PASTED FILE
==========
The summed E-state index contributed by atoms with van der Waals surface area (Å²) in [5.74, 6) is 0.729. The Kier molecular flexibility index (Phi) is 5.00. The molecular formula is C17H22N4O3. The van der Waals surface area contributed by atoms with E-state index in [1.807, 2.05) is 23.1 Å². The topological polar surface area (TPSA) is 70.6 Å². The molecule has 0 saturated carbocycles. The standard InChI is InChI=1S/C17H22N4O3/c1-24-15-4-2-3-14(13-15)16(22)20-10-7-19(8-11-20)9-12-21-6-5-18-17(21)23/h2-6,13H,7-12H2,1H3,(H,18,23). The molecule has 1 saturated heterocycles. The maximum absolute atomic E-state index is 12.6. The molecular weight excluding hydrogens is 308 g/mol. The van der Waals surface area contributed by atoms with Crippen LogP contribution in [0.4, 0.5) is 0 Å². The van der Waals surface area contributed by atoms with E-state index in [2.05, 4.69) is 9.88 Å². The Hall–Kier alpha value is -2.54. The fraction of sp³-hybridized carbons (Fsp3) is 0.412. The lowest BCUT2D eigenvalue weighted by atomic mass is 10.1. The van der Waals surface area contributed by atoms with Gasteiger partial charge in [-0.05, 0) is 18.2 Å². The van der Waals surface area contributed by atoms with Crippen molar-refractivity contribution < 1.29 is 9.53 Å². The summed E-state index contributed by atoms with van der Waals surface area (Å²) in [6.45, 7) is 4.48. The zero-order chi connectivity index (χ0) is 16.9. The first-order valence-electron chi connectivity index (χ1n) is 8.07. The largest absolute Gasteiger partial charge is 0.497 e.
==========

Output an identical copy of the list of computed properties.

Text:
The summed E-state index contributed by atoms with van der Waals surface area (Å²) in [5.74, 6) is 0.729. The Kier molecular flexibility index (Phi) is 5.00. The molecular formula is C17H22N4O3. The van der Waals surface area contributed by atoms with E-state index in [1.807, 2.05) is 23.1 Å². The topological polar surface area (TPSA) is 70.6 Å². The molecule has 0 saturated carbocycles. The standard InChI is InChI=1S/C17H22N4O3/c1-24-15-4-2-3-14(13-15)16(22)20-10-7-19(8-11-20)9-12-21-6-5-18-17(21)23/h2-6,13H,7-12H2,1H3,(H,18,23). The molecule has 1 saturated heterocycles. The maximum absolute atomic E-state index is 12.6. The molecular weight excluding hydrogens is 308 g/mol. The van der Waals surface area contributed by atoms with Crippen LogP contribution in [0.4, 0.5) is 0 Å². The van der Waals surface area contributed by atoms with E-state index in [2.05, 4.69) is 9.88 Å². The Hall–Kier alpha value is -2.54. The fraction of sp³-hybridized carbons (Fsp3) is 0.412. The lowest BCUT2D eigenvalue weighted by atomic mass is 10.1. The van der Waals surface area contributed by atoms with Gasteiger partial charge in [-0.05, 0) is 18.2 Å². The van der Waals surface area contributed by atoms with Crippen molar-refractivity contribution < 1.29 is 9.53 Å². The summed E-state index contributed by atoms with van der Waals surface area (Å²) in [6.45, 7) is 4.48. The zero-order chi connectivity index (χ0) is 16.9. The first-order valence-electron chi connectivity index (χ1n) is 8.07. The largest absolute Gasteiger partial charge is 0.497 e.